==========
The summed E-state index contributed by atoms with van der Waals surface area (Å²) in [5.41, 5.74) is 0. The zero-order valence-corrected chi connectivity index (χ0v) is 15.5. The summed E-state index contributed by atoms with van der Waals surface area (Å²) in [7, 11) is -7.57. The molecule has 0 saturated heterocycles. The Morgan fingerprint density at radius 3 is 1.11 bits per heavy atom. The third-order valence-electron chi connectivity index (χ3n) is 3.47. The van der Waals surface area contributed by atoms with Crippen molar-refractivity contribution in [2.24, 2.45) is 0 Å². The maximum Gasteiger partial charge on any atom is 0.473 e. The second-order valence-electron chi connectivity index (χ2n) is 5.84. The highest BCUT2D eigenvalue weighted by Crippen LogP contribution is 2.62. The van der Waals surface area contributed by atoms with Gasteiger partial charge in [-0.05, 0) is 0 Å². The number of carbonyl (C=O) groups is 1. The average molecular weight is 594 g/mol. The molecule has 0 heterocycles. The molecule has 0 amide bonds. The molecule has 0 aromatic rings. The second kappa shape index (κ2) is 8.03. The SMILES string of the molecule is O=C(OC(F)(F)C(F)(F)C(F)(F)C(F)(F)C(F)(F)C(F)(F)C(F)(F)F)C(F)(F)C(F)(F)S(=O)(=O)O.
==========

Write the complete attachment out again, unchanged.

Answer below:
The summed E-state index contributed by atoms with van der Waals surface area (Å²) in [5.41, 5.74) is 0. The zero-order valence-corrected chi connectivity index (χ0v) is 15.5. The summed E-state index contributed by atoms with van der Waals surface area (Å²) in [7, 11) is -7.57. The molecule has 0 saturated heterocycles. The Morgan fingerprint density at radius 3 is 1.11 bits per heavy atom. The third-order valence-electron chi connectivity index (χ3n) is 3.47. The van der Waals surface area contributed by atoms with Crippen molar-refractivity contribution in [2.24, 2.45) is 0 Å². The maximum Gasteiger partial charge on any atom is 0.473 e. The second-order valence-electron chi connectivity index (χ2n) is 5.84. The highest BCUT2D eigenvalue weighted by Crippen LogP contribution is 2.62. The van der Waals surface area contributed by atoms with Gasteiger partial charge in [-0.05, 0) is 0 Å². The number of carbonyl (C=O) groups is 1. The average molecular weight is 594 g/mol. The molecule has 0 heterocycles. The molecule has 0 amide bonds. The molecule has 0 aromatic rings. The second kappa shape index (κ2) is 8.03. The SMILES string of the molecule is O=C(OC(F)(F)C(F)(F)C(F)(F)C(F)(F)C(F)(F)C(F)(F)C(F)(F)F)C(F)(F)C(F)(F)S(=O)(=O)O.